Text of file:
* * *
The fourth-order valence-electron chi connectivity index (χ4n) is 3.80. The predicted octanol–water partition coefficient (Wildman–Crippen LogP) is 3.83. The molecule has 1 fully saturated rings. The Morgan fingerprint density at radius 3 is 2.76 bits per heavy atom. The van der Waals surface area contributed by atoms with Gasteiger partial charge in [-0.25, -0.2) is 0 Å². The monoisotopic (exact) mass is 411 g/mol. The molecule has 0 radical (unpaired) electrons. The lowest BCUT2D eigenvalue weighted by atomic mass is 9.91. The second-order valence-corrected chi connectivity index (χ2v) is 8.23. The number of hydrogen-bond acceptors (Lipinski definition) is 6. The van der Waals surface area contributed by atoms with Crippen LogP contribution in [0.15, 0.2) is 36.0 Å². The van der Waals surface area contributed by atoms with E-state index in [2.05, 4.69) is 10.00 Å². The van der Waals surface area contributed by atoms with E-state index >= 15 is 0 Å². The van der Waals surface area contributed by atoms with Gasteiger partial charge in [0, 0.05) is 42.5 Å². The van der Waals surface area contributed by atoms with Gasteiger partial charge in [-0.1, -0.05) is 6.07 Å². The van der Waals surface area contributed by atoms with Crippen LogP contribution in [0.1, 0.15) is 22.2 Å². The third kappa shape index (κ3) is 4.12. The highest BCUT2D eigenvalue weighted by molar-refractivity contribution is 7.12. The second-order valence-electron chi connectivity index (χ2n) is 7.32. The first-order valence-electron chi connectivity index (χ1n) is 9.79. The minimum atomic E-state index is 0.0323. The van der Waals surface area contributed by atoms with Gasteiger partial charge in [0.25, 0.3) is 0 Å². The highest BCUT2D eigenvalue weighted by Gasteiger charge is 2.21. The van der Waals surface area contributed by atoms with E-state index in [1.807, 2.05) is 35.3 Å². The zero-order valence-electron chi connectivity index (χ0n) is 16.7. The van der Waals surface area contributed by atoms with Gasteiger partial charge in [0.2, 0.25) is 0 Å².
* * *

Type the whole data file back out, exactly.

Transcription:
The fourth-order valence-electron chi connectivity index (χ4n) is 3.80. The predicted octanol–water partition coefficient (Wildman–Crippen LogP) is 3.83. The molecule has 1 fully saturated rings. The Morgan fingerprint density at radius 3 is 2.76 bits per heavy atom. The van der Waals surface area contributed by atoms with Gasteiger partial charge in [-0.25, -0.2) is 0 Å². The monoisotopic (exact) mass is 411 g/mol. The molecule has 0 radical (unpaired) electrons. The lowest BCUT2D eigenvalue weighted by atomic mass is 9.91. The second-order valence-corrected chi connectivity index (χ2v) is 8.23. The number of hydrogen-bond acceptors (Lipinski definition) is 6. The van der Waals surface area contributed by atoms with Crippen LogP contribution in [0.15, 0.2) is 36.0 Å². The van der Waals surface area contributed by atoms with E-state index in [2.05, 4.69) is 10.00 Å². The van der Waals surface area contributed by atoms with E-state index >= 15 is 0 Å². The van der Waals surface area contributed by atoms with Gasteiger partial charge in [0, 0.05) is 42.5 Å². The van der Waals surface area contributed by atoms with Gasteiger partial charge in [-0.1, -0.05) is 6.07 Å². The van der Waals surface area contributed by atoms with Crippen LogP contribution in [0.1, 0.15) is 22.2 Å². The third kappa shape index (κ3) is 4.12. The highest BCUT2D eigenvalue weighted by molar-refractivity contribution is 7.12. The second-order valence-electron chi connectivity index (χ2n) is 7.32. The first-order valence-electron chi connectivity index (χ1n) is 9.79. The minimum atomic E-state index is 0.0323. The van der Waals surface area contributed by atoms with Gasteiger partial charge in [0.25, 0.3) is 0 Å². The highest BCUT2D eigenvalue weighted by Gasteiger charge is 2.21. The van der Waals surface area contributed by atoms with E-state index in [1.807, 2.05) is 35.3 Å². The zero-order valence-electron chi connectivity index (χ0n) is 16.7. The van der Waals surface area contributed by atoms with Gasteiger partial charge in [0.2, 0.25) is 0 Å².